Find out how you can prepare yourself for Cambridge A Level before you embark on your pre-u journey here.
After surveying all the options available post high school, you’ve decided that Cambridge A Level Malaysia is the best route for you. What now?
As someone who’s studying Cambridge A Level, I can offer a few pieces of useful advice. These five tips will help you avoid the pit holes that I fell into during my academic semester. So buckle up, because these are insights I wish I knew and things I wish I did before starting A Level.
The best way you can do that is to go through the syllabus of your Cambridge A Level subject from the official Cambridge International website. You’ll discover the structure of the exam papers for different subjects, the content you’ll be studying, and how your marks will be allocated.
You should aready know that the Cambridge A Level is separated into AS and A2, and that your final scores are accumulated from both examinations. As it’s a 100% examination scoring system, you should be aware that assignments and tests aren’t counted ― at least not as a part of your Cambridge certificate, but please complete them on time nevertheless. These tasks that your lecturers give you are essential for your learning ― I know ‘cause I learnt it the hard way.
Be aware that not all Cambridge A Level subjects are offered in colleges and that the subjects offered at different colleges can be different. Some schools don’t offer psychology, some schools don’t offer computer science; so do your research before making any definitive decisions.
Your priority should be choosing subjects that can help you become qualified for your potential undergraduate degree choices. Otherwise, please choose subjects you’re genuinely interested in. You might think that you should go for science subjects although you don’t enjoy them simply because it’s a ‘safer’ option, but you may find yourself having a hard time focusing or being productive on the subject as the programme requires a lot of determination and hardwork.
If you’re conflicted about what subjects to choose or not to choose, you can search for the syllabus of the subject that Cambridge International provides. It contains the content of the subject syllabus, the number of topics to be studied, as well as how you’ll be tested for each topic.
Ask around and hear people’s opinions for yourself to determine whether Cambridge A Level is the programme and experience that you want. You can start with alumni and seniors that you know or try out the Unibuddy system to talk to peers who’re currently studying the programme. You can also consult academic counsellors from the college you’ve your eyes on or education advisors to ensure that the programme is really for you.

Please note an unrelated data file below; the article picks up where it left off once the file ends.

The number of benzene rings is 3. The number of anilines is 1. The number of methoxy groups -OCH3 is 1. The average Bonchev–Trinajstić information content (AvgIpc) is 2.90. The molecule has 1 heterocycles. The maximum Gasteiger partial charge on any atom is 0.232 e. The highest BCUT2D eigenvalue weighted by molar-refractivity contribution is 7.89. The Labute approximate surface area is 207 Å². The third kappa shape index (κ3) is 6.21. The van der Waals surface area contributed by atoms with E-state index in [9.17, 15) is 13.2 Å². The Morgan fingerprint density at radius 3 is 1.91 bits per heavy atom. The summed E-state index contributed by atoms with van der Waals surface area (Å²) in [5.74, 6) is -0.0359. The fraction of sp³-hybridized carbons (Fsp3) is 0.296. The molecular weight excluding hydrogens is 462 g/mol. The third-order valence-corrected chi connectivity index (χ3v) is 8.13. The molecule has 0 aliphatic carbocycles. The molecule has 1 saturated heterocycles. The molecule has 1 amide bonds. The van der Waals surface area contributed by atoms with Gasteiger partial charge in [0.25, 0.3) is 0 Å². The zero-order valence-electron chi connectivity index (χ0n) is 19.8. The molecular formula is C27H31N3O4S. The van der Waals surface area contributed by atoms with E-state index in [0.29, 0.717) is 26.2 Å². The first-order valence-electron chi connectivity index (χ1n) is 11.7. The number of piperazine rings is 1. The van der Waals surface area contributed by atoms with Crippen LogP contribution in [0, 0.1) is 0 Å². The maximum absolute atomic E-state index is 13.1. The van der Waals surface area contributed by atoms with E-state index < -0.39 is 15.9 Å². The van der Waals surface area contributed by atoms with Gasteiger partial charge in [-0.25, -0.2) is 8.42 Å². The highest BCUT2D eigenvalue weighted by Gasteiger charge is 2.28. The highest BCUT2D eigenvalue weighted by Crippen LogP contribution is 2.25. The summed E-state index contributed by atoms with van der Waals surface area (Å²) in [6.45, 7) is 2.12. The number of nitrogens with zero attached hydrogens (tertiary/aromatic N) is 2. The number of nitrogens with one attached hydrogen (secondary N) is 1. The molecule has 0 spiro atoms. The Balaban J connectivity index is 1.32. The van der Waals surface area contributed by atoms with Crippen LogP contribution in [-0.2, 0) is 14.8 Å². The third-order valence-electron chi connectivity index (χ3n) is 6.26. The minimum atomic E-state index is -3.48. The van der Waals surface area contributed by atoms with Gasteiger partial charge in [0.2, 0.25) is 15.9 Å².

My ultimate advice would be to follow your interests and heart rather than what your parents or society deem as ‘appropriate’ or ‘so you can get a job’. As my chemistry lecturer (shout out to Miss Jhoshna!) once said, “Learning something hard is okay but learning something you hate is the real nightmare,” and I can’t agree more.
Tip: Don’t know what to ask? Here are some questions that can guide your conversation with a counsellor.
I’ve so many regrets with regards to this as I ‘deleted’ everything I studied for SPM from my mind once the exams were over.
What you’ve learned in high school, regardless if you studied SPM or IGCSE, will definitely be helpful when your lecturers explain the topics at an unbelievable speed.
Those knowledge will serve as the basics for you to better and more quickly understand the Cambridge A Level content. This of course only applies if you’ve studied the same subjects as your choices in pre-u.
One thing you’ve to keep in mind is that Cambridge A Level is extremely, and I mean extremely, content-heavy. You’ll have to fully absorb everything and be able to output them in a relatively rushed speed because the entire programme only spans for around 18 months (varies depending on your college and intake).
That’s why maintaining a healthy lifestyle during the gap after high school and before your college semester commences can help make the transition smoother. By doing this, getting up early and staying focused during classes won’t be your part of semester one college struggles (don’t be like me).
By maintaining a certain level of productivity, you can make the transition easier… and I don’t mean studying the entire syllabus before classes officially begin. Of course, if you’re capable of doing so, no one’s stopping you, but rest is still important after your high school exams! And by being productive I mean go learn a new skill, practise a hobby or work, instead of putting yourself on rest and play mode endlessly for weeks. This’ll help you get used to the hectic classes and the long list of homework, physically and mentally.
Tip: If you’re fresh out of school, it might do you some good to check out what college life really entails.
All in all, I hope you benefit from these tips. It’s not an easy programme but it certainly has its advantages. So when you feel unmotivated or stressed about it in the future, remember that the Cambridge A Level is widely recognised and is one of the best gateways for students to study abroad. It’s also well-known for developing the critical thinking skills of students so you’re definitely not missing out.
Lastly, I wish all of you the best of luck and be sure to make the most out of your college life! And if you are enrolling at Taylor’s, see you on campus!
Renee is currently in her second semester of Cambridge A Level at Taylor's College. She has more interests and hobbies than she should. So, she is also the Performance Director of Taylor’s dance club, committee of VOCAL, a part of ETC Magazine and the music club performance team! All of that while trying to have a social life ― kinda explains her dark eye circles.
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